Surgical fastener applying apparatus with resilient film

A surgical device for clamping body tissue between two movable members, for example a surgical stapling apparatus, includes a sheet of curved resilient material attached to one or both of the members for biasing the body tissue when the members are closed onto the tissue.

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Description

BACKGROUND OF THE INVENTION

1. Field of the Invention

The present invention relates to a resilient film biasing means which may be incorporated with surgical fastener applying apparatus or surgical fasteners.

2. Background of the Art

Various types of surgical fasteners and fastener applying apparatus are known in the art.

Surgical fasteners comprise unitary staples such as metal staples which are closed by crimping the legs; two-part fasteners, usually made of bioabsorbable polymer, which are closed by joining the interlocking fastener portion and retainer portion such as shown in U.S. Pat. No. 4,932,960; and U-shaped or V-shaped surgical clips which are applied by bending the legs toward each other.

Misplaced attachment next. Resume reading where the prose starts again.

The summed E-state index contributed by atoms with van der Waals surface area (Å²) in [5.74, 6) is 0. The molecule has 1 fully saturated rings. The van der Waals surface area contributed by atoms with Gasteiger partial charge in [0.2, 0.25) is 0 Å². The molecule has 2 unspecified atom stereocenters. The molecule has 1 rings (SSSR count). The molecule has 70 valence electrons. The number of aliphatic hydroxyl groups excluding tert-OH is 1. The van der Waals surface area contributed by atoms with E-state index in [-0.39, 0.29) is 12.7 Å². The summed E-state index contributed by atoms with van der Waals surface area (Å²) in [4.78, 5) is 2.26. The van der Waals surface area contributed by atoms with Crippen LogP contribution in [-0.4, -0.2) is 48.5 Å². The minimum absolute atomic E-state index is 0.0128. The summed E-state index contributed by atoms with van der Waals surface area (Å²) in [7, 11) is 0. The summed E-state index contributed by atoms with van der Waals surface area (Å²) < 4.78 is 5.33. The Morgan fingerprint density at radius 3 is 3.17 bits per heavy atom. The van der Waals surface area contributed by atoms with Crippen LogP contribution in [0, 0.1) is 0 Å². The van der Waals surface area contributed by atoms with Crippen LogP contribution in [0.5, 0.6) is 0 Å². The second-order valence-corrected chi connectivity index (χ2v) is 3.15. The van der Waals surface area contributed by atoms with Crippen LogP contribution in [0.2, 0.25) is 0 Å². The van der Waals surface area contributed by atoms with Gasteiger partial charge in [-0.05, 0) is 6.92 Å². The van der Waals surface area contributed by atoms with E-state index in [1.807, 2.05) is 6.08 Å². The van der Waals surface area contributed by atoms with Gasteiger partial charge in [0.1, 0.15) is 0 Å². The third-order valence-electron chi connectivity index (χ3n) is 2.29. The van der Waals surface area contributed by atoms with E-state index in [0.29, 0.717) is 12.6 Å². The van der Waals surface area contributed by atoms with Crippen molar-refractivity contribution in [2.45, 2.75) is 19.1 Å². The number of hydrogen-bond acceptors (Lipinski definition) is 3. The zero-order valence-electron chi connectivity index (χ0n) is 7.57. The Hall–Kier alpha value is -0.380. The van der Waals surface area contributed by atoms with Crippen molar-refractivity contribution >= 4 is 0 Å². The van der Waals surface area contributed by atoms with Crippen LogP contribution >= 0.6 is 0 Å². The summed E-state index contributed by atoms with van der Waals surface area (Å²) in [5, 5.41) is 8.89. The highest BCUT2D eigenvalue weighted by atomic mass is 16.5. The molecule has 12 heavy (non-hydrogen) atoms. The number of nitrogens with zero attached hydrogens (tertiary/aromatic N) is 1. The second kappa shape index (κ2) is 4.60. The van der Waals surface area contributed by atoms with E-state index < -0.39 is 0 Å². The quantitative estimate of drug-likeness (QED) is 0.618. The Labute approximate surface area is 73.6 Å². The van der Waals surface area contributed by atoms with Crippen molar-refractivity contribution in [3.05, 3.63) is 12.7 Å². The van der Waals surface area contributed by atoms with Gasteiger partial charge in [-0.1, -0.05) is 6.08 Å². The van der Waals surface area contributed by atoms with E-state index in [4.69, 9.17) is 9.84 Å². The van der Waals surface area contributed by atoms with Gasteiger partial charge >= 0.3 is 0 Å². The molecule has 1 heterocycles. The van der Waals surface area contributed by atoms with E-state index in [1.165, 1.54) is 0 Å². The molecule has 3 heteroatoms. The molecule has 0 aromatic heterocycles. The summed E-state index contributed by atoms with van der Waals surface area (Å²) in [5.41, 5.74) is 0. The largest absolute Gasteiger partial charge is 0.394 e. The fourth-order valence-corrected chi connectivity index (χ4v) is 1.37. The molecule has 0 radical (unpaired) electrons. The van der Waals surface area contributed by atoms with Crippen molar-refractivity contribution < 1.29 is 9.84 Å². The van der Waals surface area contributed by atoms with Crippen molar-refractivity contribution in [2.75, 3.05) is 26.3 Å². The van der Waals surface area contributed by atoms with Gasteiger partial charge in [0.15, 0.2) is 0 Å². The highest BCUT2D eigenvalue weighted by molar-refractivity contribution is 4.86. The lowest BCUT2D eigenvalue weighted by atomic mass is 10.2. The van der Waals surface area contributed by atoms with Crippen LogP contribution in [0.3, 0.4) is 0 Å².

For example, U.S. Pat. Nos. 5,116,349; 4,881,544; 4,881,545; 5,100,042; 4,508,253; 4,522,327; 4,568,009; 4,573,622; 4,665,916; 4,728,020; 4,354,628; 4,383,634; and 3,494,533, all of which are herein incorporated by reference, describe apparatus for simultaneously applying a plurality of metal staple type fasteners or two-part bioabsorbable fasteners.

Apparatus for sequentially applying metal staples or two-part polymeric fasteners are described, for example, in U.S. Pat. Nos. 5,156,614; 4,955,959; 5,014,899; 4,520,817; 3,499,591; 3,490,675; and 3,079,606, all of which are herein incorporated by reference.

Clip applying apparatus are described in U.S. Pat. Nos. 4,616,650; 4,624,254; 4,299,224; 4,412,539; and 4,242,902, all of which are herein incorporated by reference.

Fastener applying apparatus may be adapted for endoscopic/laparoscopic use, as exemplified in U.S. Pat. Nos. 5,040,715; 5,084,057; and 5,100,420, all of which are herein incorporated by reference.